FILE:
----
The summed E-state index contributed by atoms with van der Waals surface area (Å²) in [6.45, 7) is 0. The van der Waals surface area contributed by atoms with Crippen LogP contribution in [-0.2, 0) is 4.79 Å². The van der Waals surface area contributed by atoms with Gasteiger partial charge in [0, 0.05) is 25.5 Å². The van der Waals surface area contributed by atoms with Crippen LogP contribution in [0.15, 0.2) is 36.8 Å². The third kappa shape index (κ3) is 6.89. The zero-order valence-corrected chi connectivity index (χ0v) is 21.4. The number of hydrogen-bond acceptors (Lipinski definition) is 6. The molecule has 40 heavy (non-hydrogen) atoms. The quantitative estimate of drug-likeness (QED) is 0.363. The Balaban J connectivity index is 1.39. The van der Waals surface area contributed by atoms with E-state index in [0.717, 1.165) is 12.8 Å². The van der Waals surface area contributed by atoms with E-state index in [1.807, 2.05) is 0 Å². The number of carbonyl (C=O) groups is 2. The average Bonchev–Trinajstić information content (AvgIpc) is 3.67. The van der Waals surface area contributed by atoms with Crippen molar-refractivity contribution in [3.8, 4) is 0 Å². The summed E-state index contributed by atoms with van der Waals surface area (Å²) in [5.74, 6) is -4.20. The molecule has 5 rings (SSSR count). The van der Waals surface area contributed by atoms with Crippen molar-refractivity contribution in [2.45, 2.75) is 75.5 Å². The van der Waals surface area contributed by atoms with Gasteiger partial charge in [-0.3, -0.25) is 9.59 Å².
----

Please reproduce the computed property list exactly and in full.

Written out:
The summed E-state index contributed by atoms with van der Waals surface area (Å²) in [6.45, 7) is 0. The van der Waals surface area contributed by atoms with Crippen LogP contribution in [-0.2, 0) is 4.79 Å². The van der Waals surface area contributed by atoms with Gasteiger partial charge in [0, 0.05) is 25.5 Å². The van der Waals surface area contributed by atoms with Crippen LogP contribution in [0.15, 0.2) is 36.8 Å². The third kappa shape index (κ3) is 6.89. The zero-order valence-corrected chi connectivity index (χ0v) is 21.4. The number of hydrogen-bond acceptors (Lipinski definition) is 6. The molecule has 40 heavy (non-hydrogen) atoms. The quantitative estimate of drug-likeness (QED) is 0.363. The Balaban J connectivity index is 1.39. The van der Waals surface area contributed by atoms with E-state index in [0.717, 1.165) is 12.8 Å². The van der Waals surface area contributed by atoms with E-state index in [1.807, 2.05) is 0 Å². The number of carbonyl (C=O) groups is 2. The average Bonchev–Trinajstić information content (AvgIpc) is 3.67. The van der Waals surface area contributed by atoms with Crippen molar-refractivity contribution in [3.8, 4) is 0 Å². The summed E-state index contributed by atoms with van der Waals surface area (Å²) in [5.74, 6) is -4.20. The molecule has 5 rings (SSSR count). The van der Waals surface area contributed by atoms with Crippen molar-refractivity contribution in [2.45, 2.75) is 75.5 Å². The van der Waals surface area contributed by atoms with Gasteiger partial charge in [-0.3, -0.25) is 9.59 Å².